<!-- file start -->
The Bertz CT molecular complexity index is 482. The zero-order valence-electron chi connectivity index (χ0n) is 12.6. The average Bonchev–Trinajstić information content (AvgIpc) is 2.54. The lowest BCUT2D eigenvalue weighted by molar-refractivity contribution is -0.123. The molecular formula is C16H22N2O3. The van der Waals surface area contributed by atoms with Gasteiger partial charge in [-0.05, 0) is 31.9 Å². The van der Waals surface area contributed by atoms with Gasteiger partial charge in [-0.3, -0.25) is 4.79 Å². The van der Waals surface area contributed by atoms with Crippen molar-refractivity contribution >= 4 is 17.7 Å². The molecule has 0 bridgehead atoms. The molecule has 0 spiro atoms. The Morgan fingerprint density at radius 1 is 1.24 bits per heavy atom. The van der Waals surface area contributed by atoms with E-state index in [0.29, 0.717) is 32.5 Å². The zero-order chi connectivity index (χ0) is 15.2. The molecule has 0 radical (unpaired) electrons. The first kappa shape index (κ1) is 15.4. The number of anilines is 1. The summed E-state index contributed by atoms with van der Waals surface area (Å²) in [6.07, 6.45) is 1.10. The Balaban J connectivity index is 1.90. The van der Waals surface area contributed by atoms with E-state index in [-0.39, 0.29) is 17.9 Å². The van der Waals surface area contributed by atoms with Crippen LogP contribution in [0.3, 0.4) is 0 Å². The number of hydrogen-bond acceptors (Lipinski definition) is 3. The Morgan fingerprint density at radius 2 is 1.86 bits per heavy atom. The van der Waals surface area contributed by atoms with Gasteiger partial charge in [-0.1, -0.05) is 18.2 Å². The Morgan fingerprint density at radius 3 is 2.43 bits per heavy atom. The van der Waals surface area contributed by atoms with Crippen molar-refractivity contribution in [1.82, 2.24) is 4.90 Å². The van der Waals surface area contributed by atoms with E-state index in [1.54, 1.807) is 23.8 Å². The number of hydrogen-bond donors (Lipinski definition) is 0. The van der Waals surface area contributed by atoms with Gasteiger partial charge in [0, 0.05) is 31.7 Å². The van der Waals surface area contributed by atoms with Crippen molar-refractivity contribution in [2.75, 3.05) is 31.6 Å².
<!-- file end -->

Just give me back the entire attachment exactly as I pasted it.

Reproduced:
The Bertz CT molecular complexity index is 482. The zero-order valence-electron chi connectivity index (χ0n) is 12.6. The average Bonchev–Trinajstić information content (AvgIpc) is 2.54. The lowest BCUT2D eigenvalue weighted by molar-refractivity contribution is -0.123. The molecular formula is C16H22N2O3. The van der Waals surface area contributed by atoms with Gasteiger partial charge in [-0.05, 0) is 31.9 Å². The van der Waals surface area contributed by atoms with Gasteiger partial charge in [-0.3, -0.25) is 4.79 Å². The van der Waals surface area contributed by atoms with Crippen molar-refractivity contribution >= 4 is 17.7 Å². The molecule has 0 bridgehead atoms. The molecule has 0 spiro atoms. The Morgan fingerprint density at radius 1 is 1.24 bits per heavy atom. The van der Waals surface area contributed by atoms with E-state index in [0.29, 0.717) is 32.5 Å². The zero-order chi connectivity index (χ0) is 15.2. The molecule has 0 radical (unpaired) electrons. The first kappa shape index (κ1) is 15.4. The number of anilines is 1. The summed E-state index contributed by atoms with van der Waals surface area (Å²) in [6.07, 6.45) is 1.10. The Balaban J connectivity index is 1.90. The van der Waals surface area contributed by atoms with E-state index in [-0.39, 0.29) is 17.9 Å². The van der Waals surface area contributed by atoms with Crippen LogP contribution in [0.3, 0.4) is 0 Å². The number of hydrogen-bond acceptors (Lipinski definition) is 3. The Morgan fingerprint density at radius 2 is 1.86 bits per heavy atom. The van der Waals surface area contributed by atoms with Gasteiger partial charge in [-0.1, -0.05) is 18.2 Å². The Morgan fingerprint density at radius 3 is 2.43 bits per heavy atom. The van der Waals surface area contributed by atoms with Crippen molar-refractivity contribution in [1.82, 2.24) is 4.90 Å². The van der Waals surface area contributed by atoms with E-state index in [1.54, 1.807) is 23.8 Å². The number of hydrogen-bond donors (Lipinski definition) is 0. The van der Waals surface area contributed by atoms with Gasteiger partial charge in [0, 0.05) is 31.7 Å². The van der Waals surface area contributed by atoms with Crippen molar-refractivity contribution in [2.75, 3.05) is 31.6 Å².